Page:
There comes a time in every toy collector's life when he or she will be faced with a question. It is a rite of passage for toy collectors, and if you haven't reached it yet, you will someday. For yours truly, the event occurred just the other day. The question is this: how much are you willing to pay for a figure...for something that is ultimately, essentially, despite all rationalizations to the contrary, nothing more than a toy? A plaything. For some people, they asked and answered this question long ago, and the answer was an easy "a lot." These are the type of people that have no problem buying giant Sideshow 1/4th scale maquettes for $999.
For some of us though, the question is a troubling one. My usual limit for toys hovered around $30, with occasional exceptions up to the $50 range. But when I stumbled upon a Hot Toys 12" scale Celtic Predator at my local comic store, I was struck by the aforementioned conundrum. The figure promised all kinds of goodies beyond my wildest imagination, but could I really justify spending $130 plus tax? I don't even like paying $17 for DCDirect figures. But something about this figure...I wanted it. You'd have to be crazy not to want it. I remembered when the first photos of these 12" Alien Vs. Predator figures made the rounds on the toy message boards. One person's comment struck me in particular. I don't remember who said it, or even what board it was on, but it went something like this: "If you consider yourself a Predator fan, you'll find a way to buy these, no matter how much they cost."
So I went for it. I took the leap. Joined the $100-figure club. And lived to tell about it. But do I regret it?
Well, I'll tell you one thing, for a while there, I almost did. As I was checking out, the chick at the counter congratulated me on my awesome purchase, but the purchase came with a caveat: "Some guy brought in the one he bought, and he said it took like an hour and a half to put together, but once you get it together, it's freaking awesome." At the time, I scoffed at the notion. 90 minutes? Surely not. This wasn't some 500-piece scale model, it was an action figure. Well, when I got home and opened the thing (or rather, two hours after I opened the thing), I realized I just might have scoffed a bit too soon.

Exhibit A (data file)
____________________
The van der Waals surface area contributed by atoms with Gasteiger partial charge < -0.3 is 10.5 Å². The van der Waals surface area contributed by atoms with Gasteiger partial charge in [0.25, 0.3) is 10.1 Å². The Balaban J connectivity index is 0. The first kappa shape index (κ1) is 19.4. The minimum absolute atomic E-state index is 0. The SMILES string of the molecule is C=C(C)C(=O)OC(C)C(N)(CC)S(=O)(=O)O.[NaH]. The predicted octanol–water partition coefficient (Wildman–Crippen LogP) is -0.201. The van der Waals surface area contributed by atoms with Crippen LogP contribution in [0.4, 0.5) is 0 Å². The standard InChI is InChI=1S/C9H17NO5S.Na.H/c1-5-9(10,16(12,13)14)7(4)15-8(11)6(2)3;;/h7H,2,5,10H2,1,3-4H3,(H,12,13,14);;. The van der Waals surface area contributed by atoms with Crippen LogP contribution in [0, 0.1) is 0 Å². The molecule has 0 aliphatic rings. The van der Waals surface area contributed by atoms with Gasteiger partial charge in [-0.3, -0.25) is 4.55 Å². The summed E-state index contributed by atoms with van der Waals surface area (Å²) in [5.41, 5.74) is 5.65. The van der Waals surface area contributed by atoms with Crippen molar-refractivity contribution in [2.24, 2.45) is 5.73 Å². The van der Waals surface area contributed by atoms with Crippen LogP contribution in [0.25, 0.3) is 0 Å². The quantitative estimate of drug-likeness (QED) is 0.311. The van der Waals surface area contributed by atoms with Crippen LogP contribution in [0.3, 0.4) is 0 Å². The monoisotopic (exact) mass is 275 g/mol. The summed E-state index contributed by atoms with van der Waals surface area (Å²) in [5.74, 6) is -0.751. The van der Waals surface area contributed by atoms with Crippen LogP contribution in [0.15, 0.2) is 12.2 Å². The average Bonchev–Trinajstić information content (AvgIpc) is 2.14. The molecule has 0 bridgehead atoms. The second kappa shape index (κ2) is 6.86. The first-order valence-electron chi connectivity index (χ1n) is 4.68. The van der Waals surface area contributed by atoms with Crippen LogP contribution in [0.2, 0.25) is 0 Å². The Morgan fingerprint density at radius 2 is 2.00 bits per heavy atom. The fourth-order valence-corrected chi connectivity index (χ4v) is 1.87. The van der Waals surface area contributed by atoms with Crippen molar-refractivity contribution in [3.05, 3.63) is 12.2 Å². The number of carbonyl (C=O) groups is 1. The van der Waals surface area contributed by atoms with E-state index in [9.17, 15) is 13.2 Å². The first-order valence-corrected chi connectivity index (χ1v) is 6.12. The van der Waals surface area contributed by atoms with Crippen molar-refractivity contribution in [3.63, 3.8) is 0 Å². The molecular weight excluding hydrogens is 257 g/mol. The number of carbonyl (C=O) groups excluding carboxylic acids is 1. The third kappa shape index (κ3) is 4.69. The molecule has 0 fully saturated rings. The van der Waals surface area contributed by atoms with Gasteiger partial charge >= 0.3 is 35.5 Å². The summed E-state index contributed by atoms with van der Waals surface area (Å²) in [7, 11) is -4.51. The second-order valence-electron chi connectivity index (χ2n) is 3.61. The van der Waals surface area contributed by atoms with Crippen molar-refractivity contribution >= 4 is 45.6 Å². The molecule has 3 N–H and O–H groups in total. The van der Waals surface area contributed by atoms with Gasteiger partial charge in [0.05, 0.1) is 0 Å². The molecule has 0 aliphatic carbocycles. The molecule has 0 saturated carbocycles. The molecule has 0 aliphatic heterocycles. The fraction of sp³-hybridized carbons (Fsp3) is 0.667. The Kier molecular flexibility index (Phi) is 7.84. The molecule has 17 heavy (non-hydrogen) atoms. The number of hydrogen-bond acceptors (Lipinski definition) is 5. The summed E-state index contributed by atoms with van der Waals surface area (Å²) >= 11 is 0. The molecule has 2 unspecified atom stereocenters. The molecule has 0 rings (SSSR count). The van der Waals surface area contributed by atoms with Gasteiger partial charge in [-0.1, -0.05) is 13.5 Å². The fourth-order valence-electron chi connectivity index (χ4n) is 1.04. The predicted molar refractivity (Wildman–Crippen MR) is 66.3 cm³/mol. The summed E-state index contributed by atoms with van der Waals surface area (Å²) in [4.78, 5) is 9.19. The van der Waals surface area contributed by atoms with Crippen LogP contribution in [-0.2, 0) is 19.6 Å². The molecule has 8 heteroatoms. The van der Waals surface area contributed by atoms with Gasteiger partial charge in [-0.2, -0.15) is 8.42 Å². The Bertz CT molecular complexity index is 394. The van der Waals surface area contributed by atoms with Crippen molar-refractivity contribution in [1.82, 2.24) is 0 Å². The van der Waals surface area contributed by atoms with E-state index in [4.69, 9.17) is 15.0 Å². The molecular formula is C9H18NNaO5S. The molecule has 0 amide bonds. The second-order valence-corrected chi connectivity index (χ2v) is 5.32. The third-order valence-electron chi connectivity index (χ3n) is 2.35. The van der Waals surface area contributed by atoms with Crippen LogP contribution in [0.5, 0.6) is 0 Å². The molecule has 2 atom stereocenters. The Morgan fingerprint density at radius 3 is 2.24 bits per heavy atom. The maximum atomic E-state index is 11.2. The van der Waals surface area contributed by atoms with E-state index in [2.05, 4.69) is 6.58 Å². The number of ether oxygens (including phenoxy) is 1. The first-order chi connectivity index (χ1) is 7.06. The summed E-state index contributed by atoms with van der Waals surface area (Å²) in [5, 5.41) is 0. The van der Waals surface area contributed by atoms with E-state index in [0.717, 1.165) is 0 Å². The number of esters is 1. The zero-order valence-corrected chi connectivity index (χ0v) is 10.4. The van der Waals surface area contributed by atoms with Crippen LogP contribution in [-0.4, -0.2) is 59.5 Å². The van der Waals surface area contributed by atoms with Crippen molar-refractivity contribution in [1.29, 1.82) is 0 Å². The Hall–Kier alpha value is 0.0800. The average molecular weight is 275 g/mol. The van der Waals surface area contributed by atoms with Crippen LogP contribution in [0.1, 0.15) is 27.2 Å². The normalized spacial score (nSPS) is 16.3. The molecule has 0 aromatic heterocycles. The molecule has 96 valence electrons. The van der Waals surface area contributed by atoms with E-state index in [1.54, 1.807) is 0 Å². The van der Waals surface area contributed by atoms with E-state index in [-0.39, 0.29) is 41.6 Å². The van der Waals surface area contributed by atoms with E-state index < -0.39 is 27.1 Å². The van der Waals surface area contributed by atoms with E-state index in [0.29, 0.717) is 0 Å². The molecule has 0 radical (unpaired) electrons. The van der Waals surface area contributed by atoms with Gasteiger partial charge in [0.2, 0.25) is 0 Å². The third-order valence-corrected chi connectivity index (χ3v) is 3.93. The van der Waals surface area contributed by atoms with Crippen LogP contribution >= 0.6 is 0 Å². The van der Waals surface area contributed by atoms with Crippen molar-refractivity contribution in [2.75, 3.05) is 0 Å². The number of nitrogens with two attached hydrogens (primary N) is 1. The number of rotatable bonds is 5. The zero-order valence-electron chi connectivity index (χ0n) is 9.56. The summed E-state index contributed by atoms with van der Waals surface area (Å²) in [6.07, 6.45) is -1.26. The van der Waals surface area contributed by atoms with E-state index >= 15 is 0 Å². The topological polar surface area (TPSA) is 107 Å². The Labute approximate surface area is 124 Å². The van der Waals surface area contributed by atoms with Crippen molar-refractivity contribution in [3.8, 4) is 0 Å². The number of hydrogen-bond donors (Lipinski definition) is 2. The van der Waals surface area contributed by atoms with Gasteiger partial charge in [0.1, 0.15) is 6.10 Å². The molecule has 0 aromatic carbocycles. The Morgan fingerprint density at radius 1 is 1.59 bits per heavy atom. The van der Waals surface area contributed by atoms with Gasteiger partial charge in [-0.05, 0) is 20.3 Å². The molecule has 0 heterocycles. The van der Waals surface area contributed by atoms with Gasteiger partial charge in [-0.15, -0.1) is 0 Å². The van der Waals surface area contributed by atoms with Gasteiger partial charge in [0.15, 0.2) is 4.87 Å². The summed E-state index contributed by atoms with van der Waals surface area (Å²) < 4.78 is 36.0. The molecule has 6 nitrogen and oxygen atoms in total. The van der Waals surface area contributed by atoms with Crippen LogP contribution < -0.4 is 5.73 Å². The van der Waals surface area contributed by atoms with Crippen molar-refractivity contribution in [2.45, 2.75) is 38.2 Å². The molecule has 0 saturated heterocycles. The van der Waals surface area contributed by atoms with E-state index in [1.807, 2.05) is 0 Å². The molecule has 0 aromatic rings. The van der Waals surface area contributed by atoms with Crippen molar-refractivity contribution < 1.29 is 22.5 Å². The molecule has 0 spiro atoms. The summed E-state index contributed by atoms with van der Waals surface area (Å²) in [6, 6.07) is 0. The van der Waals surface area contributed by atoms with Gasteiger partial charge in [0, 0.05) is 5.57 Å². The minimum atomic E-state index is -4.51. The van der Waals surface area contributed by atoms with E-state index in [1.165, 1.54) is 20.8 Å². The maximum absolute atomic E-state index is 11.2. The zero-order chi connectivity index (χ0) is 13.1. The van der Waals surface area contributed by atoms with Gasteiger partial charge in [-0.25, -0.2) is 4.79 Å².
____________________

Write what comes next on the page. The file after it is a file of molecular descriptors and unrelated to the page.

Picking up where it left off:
Putting this thing together is something I would not wish upon my worst enemy. The thing comes in pieces and must be assembled. The main body is together, but the forearms and calves must be plugged into the body first. Then, you take the netted bodysuit...what? Yes, the netted bodysuit. This thing comes with a damn netted bodysuit, that must be unbuckled in the back and forced up onto the figure's body. This was by far the most frustrating part of the whole ordeal, so I suppose it's good to get it out of the way first. But it's ridiculously arduous, and for $130 you'd think it would come with someone to help me.
Instead, we get ridiculously vague instructions. When there are words at all, they're colorful, to say the least. For example: "When dress up, pay attention to Predator body's embossed texture." Ah, Engrish. The gist is "be careful with the netting." And for $130, you bet I was careful. After a long, tedious, curse-filled battle, the netting was finally on. It didn't look all that great, but I chalked that up to the fact that "Predator body netting is a handmade product", as the instructions put it. It wasn't picture perfect, but after the battle I had just fought, I was ready to move on.
Attaching the rest of the outfit wasn't too bad, except when a peg broke off of the chest armor and I almost shot myself. Luckily, it was a separate, glued on piece that just required re-gluing. Did I mention I spent $130 on this thing? I never really did get the shoulder armor to fit like it does in the picture, but it looks passable. I mean, there are straps and buckles on this thing. Tiny buckles and straps that actually tighten and loosen. Like I said, I wouldn't wish constructing this thing on my worst enemy.